3. 3. American Psychiatric Association (1994) Diagnostic and Statistical Manual of Mental Disorders (4th edition). Washington: American Psychiatric Press.
  4. 4. Willcutt EG, Doyle AE, Nigg JT, Faraone SV, Pennington BF (2005) Validity of the executive function theory of attention-deficit/hyperactivity disorder: A meta-analytic review. Biol Psychiatry 57: 1336–1346.
  5. 5. Sonuga-Barke EJS (2005) Causal models of ADHD: from common simple deficits to multiple developmental pathways. Biol Psychiatry 57: 1231–1238.
  6. 6. Bush G, Valera EM, Seidman LJ (2005) Functional neuroimaging of attention-deficit/hyperactivity disorder: a review and suggested future directions. Biol Psychiatry 57: 1273–1284.
  7. 7. Castellanos FX, Sonuga-Barke EJS, Milham MP, Tannock R (2006) Characterizing cognition in ADHD: Beyond executive dysfunction. Trends Cogn Sci 10: 117–123.
  8. 8. Dickstein SG, Bannon K, Castellanos FX, Milham MP (2006) The neural correlates of attention deficit hyperactivity disorder: an ALE meta-analysis. J Child Psychol Psychiatry 47: 1051–1062.
  9. 9. Bullmore E, Sporns O (2009) Complex brain networks: graph theoretical analysis of structural and functional systems. Nat Rev Neurosci 10: 186–198.
  10. 10. Biswal B, Yetkin FZ, Haughton VM, Hyde JS (1995) Functional connectivity in the motor cortex of resting human brain using echo-planar MRI. Magn Reson Med 34: 537–541.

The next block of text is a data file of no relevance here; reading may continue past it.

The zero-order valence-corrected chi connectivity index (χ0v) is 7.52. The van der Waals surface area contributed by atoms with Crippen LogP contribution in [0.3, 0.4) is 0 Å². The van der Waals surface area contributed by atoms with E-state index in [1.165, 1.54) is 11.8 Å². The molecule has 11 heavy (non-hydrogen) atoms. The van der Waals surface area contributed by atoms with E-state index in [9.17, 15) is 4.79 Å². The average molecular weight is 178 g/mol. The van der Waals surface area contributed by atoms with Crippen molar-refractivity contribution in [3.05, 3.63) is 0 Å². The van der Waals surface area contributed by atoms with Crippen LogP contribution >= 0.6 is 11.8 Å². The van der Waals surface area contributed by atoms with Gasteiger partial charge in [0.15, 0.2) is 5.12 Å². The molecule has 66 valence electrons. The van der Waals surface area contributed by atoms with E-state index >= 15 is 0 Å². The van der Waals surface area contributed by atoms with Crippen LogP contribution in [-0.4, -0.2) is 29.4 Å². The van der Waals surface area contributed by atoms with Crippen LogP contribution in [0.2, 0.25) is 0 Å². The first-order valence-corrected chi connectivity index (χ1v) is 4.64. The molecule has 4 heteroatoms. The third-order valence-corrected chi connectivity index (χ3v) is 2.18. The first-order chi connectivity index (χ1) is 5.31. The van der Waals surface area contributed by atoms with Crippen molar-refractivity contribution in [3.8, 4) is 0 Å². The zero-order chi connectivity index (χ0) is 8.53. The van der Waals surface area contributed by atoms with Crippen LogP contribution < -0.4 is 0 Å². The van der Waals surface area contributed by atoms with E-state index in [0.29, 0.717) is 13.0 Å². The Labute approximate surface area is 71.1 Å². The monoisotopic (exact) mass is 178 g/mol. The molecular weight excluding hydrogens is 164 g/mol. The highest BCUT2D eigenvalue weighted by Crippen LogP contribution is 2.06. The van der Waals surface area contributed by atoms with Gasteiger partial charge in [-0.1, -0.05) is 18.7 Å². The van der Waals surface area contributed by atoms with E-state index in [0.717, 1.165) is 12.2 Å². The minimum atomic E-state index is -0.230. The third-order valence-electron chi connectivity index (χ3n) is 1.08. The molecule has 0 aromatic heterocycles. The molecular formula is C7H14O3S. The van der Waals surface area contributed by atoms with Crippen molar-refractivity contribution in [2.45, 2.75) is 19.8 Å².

11. 11. Raichle ME, MacLeod AM, Snyder AZ, Powers WJ, Gusnard DA, et al. (2001) A default mode of brain function. Proc Natl Acad Sci U S A 98: 676–682.
  12. 12. Raichle ME, Snyder AZ (2007) A default mode of brain function: a brief history of an evolving idea. Neuroimage 37: 1083–1090.
  13. 13. Buckner RL, Vincent JL (2007) Unrest at rest: default activity and spontaneous network correlations. Neuroimage 37: 1091–1096.
  14. 14. Fox MD, Greicius M (2010) Clinical applications of resting state functional connectivity. Front Syst Neurosci 17: 4–19.
  15. 15. Uddin LQ, Kelly AM, Biswal BB, Margulies DS, Shehzad Z, et al. (2008) Network homogeneity reveals decreased integrity of default mode network in ADHD. J Neurosci Methods 169: 249–254.
  16. 16. Castellanos FX, Margulies DS, Kelly C, Uddin LQ, Ghaffari M, et al. (2008) Cingulate-precuneus interactions: a new locus of dysfunction in adult attention-deficit/hyperactivity disorder. Biol Psychiatry 63: 332–337.
  17. 17. Weissman DH, Roberts KC, Visscher KM, Woldorff MG (2006) The neural bases of momentary lapses in attention. Nat Neurosci 9: 971–978.
  18. 18. Bloomfield P (1976) Fourier Analysis of Time Series: An Introduction. New York: Wiley.
  19. 19. Brockwell PJ, Davis RA (1991) Time Series: Theory and Methods (2nd edition). New York: Springer-Verlag.
  20. 20. LaConte S, Strother S, Cherkassky V, Anderson J, Hu X (2005) Support vector machines for temporal classification of block design fMRI data. Neuroimage 26: 317–329.